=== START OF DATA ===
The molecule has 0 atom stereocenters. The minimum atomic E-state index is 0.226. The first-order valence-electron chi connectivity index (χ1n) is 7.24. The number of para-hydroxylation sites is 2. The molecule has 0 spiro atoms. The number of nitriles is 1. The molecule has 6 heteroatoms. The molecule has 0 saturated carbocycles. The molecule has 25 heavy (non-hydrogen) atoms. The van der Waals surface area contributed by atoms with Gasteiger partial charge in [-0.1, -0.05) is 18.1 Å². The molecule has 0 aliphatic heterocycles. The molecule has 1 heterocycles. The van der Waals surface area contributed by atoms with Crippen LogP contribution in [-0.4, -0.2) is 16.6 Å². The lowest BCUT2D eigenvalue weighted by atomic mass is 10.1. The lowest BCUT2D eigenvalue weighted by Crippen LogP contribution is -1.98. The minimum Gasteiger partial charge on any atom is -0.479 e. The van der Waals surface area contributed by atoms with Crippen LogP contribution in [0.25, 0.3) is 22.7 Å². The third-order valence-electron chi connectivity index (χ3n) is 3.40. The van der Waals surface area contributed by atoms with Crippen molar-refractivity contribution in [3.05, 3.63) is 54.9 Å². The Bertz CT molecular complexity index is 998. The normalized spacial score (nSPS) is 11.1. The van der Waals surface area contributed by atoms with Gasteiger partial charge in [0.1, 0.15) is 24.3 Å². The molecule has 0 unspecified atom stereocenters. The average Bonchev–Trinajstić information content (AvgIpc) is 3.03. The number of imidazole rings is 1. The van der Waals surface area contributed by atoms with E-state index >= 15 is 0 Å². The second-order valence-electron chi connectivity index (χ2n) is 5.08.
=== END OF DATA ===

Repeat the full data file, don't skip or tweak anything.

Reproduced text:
The molecule has 0 atom stereocenters. The minimum atomic E-state index is 0.226. The first-order valence-electron chi connectivity index (χ1n) is 7.24. The number of para-hydroxylation sites is 2. The molecule has 0 spiro atoms. The number of nitriles is 1. The molecule has 6 heteroatoms. The molecule has 0 saturated carbocycles. The molecule has 25 heavy (non-hydrogen) atoms. The van der Waals surface area contributed by atoms with Gasteiger partial charge in [-0.1, -0.05) is 18.1 Å². The molecule has 0 aliphatic heterocycles. The molecule has 1 heterocycles. The van der Waals surface area contributed by atoms with Crippen LogP contribution in [-0.4, -0.2) is 16.6 Å². The lowest BCUT2D eigenvalue weighted by atomic mass is 10.1. The lowest BCUT2D eigenvalue weighted by Crippen LogP contribution is -1.98. The minimum Gasteiger partial charge on any atom is -0.479 e. The van der Waals surface area contributed by atoms with Crippen LogP contribution in [0.25, 0.3) is 22.7 Å². The third-order valence-electron chi connectivity index (χ3n) is 3.40. The van der Waals surface area contributed by atoms with Crippen molar-refractivity contribution in [3.05, 3.63) is 54.9 Å². The Bertz CT molecular complexity index is 998. The normalized spacial score (nSPS) is 11.1. The van der Waals surface area contributed by atoms with Gasteiger partial charge in [0.1, 0.15) is 24.3 Å². The molecule has 0 unspecified atom stereocenters. The average Bonchev–Trinajstić information content (AvgIpc) is 3.03. The number of imidazole rings is 1. The van der Waals surface area contributed by atoms with E-state index >= 15 is 0 Å². The second-order valence-electron chi connectivity index (χ2n) is 5.08.